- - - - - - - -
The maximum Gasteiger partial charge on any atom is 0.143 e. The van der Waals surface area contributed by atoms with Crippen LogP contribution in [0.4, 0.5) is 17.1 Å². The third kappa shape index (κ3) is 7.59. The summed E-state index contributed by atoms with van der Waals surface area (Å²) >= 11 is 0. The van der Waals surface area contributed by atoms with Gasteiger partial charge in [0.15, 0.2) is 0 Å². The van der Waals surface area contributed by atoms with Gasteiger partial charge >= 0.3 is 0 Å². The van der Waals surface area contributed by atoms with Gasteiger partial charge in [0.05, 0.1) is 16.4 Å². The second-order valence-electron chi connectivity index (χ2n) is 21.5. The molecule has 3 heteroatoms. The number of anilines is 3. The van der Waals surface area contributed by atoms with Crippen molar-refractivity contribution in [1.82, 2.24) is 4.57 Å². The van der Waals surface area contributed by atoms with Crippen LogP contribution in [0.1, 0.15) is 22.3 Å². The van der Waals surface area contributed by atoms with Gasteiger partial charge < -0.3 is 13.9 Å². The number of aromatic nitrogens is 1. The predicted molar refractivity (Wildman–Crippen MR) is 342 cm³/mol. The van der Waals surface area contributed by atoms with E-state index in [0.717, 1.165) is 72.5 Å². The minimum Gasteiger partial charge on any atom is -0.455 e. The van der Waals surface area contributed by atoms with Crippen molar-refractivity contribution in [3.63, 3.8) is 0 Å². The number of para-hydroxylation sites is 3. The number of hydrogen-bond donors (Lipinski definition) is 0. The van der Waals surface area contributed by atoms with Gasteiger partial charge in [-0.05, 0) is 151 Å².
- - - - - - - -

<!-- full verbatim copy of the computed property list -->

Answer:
The maximum Gasteiger partial charge on any atom is 0.143 e. The van der Waals surface area contributed by atoms with Crippen LogP contribution in [0.4, 0.5) is 17.1 Å². The third kappa shape index (κ3) is 7.59. The summed E-state index contributed by atoms with van der Waals surface area (Å²) >= 11 is 0. The van der Waals surface area contributed by atoms with Gasteiger partial charge in [0.15, 0.2) is 0 Å². The van der Waals surface area contributed by atoms with Gasteiger partial charge >= 0.3 is 0 Å². The van der Waals surface area contributed by atoms with Gasteiger partial charge in [0.05, 0.1) is 16.4 Å². The second-order valence-electron chi connectivity index (χ2n) is 21.5. The molecule has 3 heteroatoms. The number of anilines is 3. The van der Waals surface area contributed by atoms with Crippen molar-refractivity contribution in [1.82, 2.24) is 4.57 Å². The van der Waals surface area contributed by atoms with Crippen LogP contribution in [0.1, 0.15) is 22.3 Å². The van der Waals surface area contributed by atoms with Gasteiger partial charge < -0.3 is 13.9 Å². The number of aromatic nitrogens is 1. The predicted molar refractivity (Wildman–Crippen MR) is 342 cm³/mol. The van der Waals surface area contributed by atoms with E-state index in [0.717, 1.165) is 72.5 Å². The minimum Gasteiger partial charge on any atom is -0.455 e. The van der Waals surface area contributed by atoms with Crippen molar-refractivity contribution in [3.63, 3.8) is 0 Å². The number of para-hydroxylation sites is 3. The number of hydrogen-bond donors (Lipinski definition) is 0. The van der Waals surface area contributed by atoms with Gasteiger partial charge in [-0.05, 0) is 151 Å².